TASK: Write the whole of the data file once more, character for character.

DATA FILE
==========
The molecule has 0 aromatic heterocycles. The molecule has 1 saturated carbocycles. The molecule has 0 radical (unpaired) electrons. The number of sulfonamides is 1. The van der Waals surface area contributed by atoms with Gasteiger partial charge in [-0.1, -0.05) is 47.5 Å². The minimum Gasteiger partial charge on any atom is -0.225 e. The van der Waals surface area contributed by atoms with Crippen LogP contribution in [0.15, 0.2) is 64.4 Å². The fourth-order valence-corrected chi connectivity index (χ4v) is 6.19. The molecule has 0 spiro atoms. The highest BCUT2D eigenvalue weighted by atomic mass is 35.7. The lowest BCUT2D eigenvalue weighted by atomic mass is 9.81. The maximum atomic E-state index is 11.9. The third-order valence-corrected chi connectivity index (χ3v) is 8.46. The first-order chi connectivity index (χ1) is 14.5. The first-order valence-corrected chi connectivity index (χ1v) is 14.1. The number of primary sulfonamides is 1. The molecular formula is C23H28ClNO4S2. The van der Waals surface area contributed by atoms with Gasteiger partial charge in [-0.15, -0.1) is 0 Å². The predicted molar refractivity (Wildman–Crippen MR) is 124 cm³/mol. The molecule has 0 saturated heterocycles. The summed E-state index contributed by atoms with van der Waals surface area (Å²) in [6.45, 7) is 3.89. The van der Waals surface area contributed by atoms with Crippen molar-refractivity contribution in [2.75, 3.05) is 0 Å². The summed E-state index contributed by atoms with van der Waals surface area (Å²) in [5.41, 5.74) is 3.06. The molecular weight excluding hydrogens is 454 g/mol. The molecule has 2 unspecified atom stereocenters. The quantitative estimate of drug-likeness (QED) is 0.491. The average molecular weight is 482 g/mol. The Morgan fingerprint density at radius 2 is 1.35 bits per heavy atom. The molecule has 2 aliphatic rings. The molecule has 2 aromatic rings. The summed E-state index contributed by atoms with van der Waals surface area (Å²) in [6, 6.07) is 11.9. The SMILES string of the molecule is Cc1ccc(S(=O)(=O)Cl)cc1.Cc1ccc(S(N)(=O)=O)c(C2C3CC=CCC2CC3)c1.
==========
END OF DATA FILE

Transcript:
The molecule has 0 aromatic heterocycles. The molecule has 1 saturated carbocycles. The molecule has 0 radical (unpaired) electrons. The number of sulfonamides is 1. The van der Waals surface area contributed by atoms with Gasteiger partial charge in [-0.1, -0.05) is 47.5 Å². The minimum Gasteiger partial charge on any atom is -0.225 e. The van der Waals surface area contributed by atoms with Crippen LogP contribution in [0.15, 0.2) is 64.4 Å². The fourth-order valence-corrected chi connectivity index (χ4v) is 6.19. The molecule has 0 spiro atoms. The highest BCUT2D eigenvalue weighted by atomic mass is 35.7. The lowest BCUT2D eigenvalue weighted by atomic mass is 9.81. The maximum atomic E-state index is 11.9. The third-order valence-corrected chi connectivity index (χ3v) is 8.46. The first-order chi connectivity index (χ1) is 14.5. The first-order valence-corrected chi connectivity index (χ1v) is 14.1. The number of primary sulfonamides is 1. The molecular formula is C23H28ClNO4S2. The van der Waals surface area contributed by atoms with Gasteiger partial charge in [-0.15, -0.1) is 0 Å². The predicted molar refractivity (Wildman–Crippen MR) is 124 cm³/mol. The molecule has 0 saturated heterocycles. The summed E-state index contributed by atoms with van der Waals surface area (Å²) in [6.45, 7) is 3.89. The van der Waals surface area contributed by atoms with Crippen molar-refractivity contribution in [2.75, 3.05) is 0 Å². The summed E-state index contributed by atoms with van der Waals surface area (Å²) in [5.41, 5.74) is 3.06. The molecular weight excluding hydrogens is 454 g/mol. The molecule has 2 unspecified atom stereocenters. The quantitative estimate of drug-likeness (QED) is 0.491. The average molecular weight is 482 g/mol. The Morgan fingerprint density at radius 2 is 1.35 bits per heavy atom. The molecule has 2 aliphatic rings. The molecule has 2 aromatic rings. The summed E-state index contributed by atoms with van der Waals surface area (Å²) in [6, 6.07) is 11.9. The SMILES string of the molecule is Cc1ccc(S(=O)(=O)Cl)cc1.Cc1ccc(S(N)(=O)=O)c(C2C3CC=CCC2CC3)c1.